Government paperwork, stuck in time

By David A. Fahrenthold The Washington Post Published Mar 24, 2014 at 12:01AM

BOYERS, Pa. — The trucks full of paperwork come every day, turning off a country road north of Pittsburgh and descending through a gateway into the earth. Underground, they stop at a metal door decorated with an American flag.

Behind the door, a room opens up as big as a supermarket, full of file cabinets and people in business casual. About 230 feet below the surface, there is easy-listening music playing at somebody’s desk.

This is one of the weirdest workplaces in the U.S. government — both for where it is and for what it does.

Here, inside the caverns of an old limestone mine, there are 600 employees of the Office of Personnel Management.

Their task is nothing top secret. It is to process the retirement papers of the government’s own workers.

But that system has a spectacular flaw. It still must be done entirely by hand, and almost entirely on paper.

The employees here pass thousands of case files from cavern to cavern and then key in retirees’ personal data, one line at a time. They work underground not for secrecy, but for space. The old mine’s tunnels have room for more than 28,000 file cabinets of paper records.

This odd place is an example of how hard it is to get a time-wasting bug out of a big bureaucratic system.

Held up by all that paper, work in the mine runs as slowly now as it did in 1977.

“The need for automation was clear — in 1981,” said James Morrison, who oversaw the retirement-processing system under President Ronald Reagan. In a telephone interview this year, Morrison recalled his horror upon learning that the system was all run on paper: “After a year, I thought, ‘God, my reputation will be ruined if we don’t fix this.’”

The existence of a mine full of federal paperwork is not well known: Even within the federal workforce, it is often treated as an urban legend, mythic and half-believed. “That crazy cave,” said Aneesh Chopra, who served as President Obama’s chief technology officer.

But the mine is real, and the process inside it belongs to a stubborn class of government problem: old breaking points, built-in mistakes that require vital bureaucracies to waste money and busy workers to waste time.

Over the past 30 years, administrations have spent more than $100 million trying to automate the old-fashioned process in the mine and make it run at the speed of computers.

They couldn’t.

So now the mine continues to run at the speed of human fingers and feet. That failure imposes costs on federal retirees, who have to wait months for their full benefit checks. And it has imposed costs on the taxpayer: The Obama administration has now made the mine run faster, but mainly by paying for more fingers and feet.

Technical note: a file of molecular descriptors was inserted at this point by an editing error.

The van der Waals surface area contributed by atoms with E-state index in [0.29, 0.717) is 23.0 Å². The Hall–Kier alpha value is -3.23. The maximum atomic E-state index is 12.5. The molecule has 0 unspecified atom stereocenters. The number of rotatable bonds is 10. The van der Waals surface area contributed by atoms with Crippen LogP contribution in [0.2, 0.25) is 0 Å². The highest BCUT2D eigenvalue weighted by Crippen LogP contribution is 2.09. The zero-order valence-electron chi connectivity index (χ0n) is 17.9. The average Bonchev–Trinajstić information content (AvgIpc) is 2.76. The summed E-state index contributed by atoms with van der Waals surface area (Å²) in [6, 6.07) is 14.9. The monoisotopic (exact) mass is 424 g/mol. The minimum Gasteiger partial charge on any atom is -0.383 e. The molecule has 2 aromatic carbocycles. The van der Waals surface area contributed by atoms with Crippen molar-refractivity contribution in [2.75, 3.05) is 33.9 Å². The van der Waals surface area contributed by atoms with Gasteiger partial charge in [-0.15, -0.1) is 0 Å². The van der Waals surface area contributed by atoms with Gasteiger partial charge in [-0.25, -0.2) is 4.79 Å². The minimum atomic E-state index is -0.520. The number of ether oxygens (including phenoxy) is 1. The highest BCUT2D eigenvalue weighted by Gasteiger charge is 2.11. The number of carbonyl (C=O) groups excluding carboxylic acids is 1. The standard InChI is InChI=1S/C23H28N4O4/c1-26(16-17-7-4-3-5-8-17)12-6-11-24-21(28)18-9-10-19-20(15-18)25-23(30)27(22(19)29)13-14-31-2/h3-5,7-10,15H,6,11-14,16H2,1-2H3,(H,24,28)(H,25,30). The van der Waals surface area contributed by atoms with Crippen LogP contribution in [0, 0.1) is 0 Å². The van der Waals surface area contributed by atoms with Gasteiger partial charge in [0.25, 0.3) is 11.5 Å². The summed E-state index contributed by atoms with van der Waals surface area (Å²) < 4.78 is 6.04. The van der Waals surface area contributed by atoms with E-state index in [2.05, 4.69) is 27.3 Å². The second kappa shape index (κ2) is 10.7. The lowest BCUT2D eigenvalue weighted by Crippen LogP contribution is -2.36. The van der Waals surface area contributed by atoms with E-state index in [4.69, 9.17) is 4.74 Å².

The staff working in the mine has increased by at least 200 people in the past five years. And the cost of processing each claim has increased from $82 to $108, as total spending on the retirement system reached $55.8 million.

How the mine works

Step 1 begins when a federal employee submits retirement paperwork to his or her own agency. That happens at least 100,000 times a year. Within a few days, the government starts sending “interim payments” to the retirees — checks worth about 80 percent of their full pensions. This is meant to tide them over while the mine works on the case.

Then, the paper begins to move. The retiree’s agency assembles a paper file of personnel records and ships it off at rush speed.

Most agencies send these files using FedEx, and their packages arrive the next day. The Postal Service, however, ships its own retirees’ paperwork by U.S. mail.

Its packages arrive in two days, officials in the mine said.

Nearly all of those packages come here — over the winding roads, into the tunnel and through the door with the American flag.

“You don’t forget that it’s a cave,” said Ashley Weber, a former temp who worked on the mine’s incoming files. “But they try to make it look as not-cave-like as you can.”

But why is it in a cave at all?

The answer to that question is that, back in 1958, the U.S. government was in the market for storage space. It needed 30,000 square feet to hold personnel files that were being relocated from a building in Washington. Officials looked at buildings in Richmond, Va., and Syracuse, N.Y., before choosing this place, an underground complex where 1,000 workers had once cut limestone to feed the steel mills.

A private company had turned the place into an enormous safe-deposit box: safe from the weather and the Soviets, kept naturally cool as a cave. Today, the complex is owned by the company Iron Mountain, which leases out other caverns to store old Hollywood movie reels and photo archives.

The government moved its old records here in 1960. At first, it was just a file room. Records were shipped to Washington for processing. But over time, the government began to hire more people to work in the mine itself.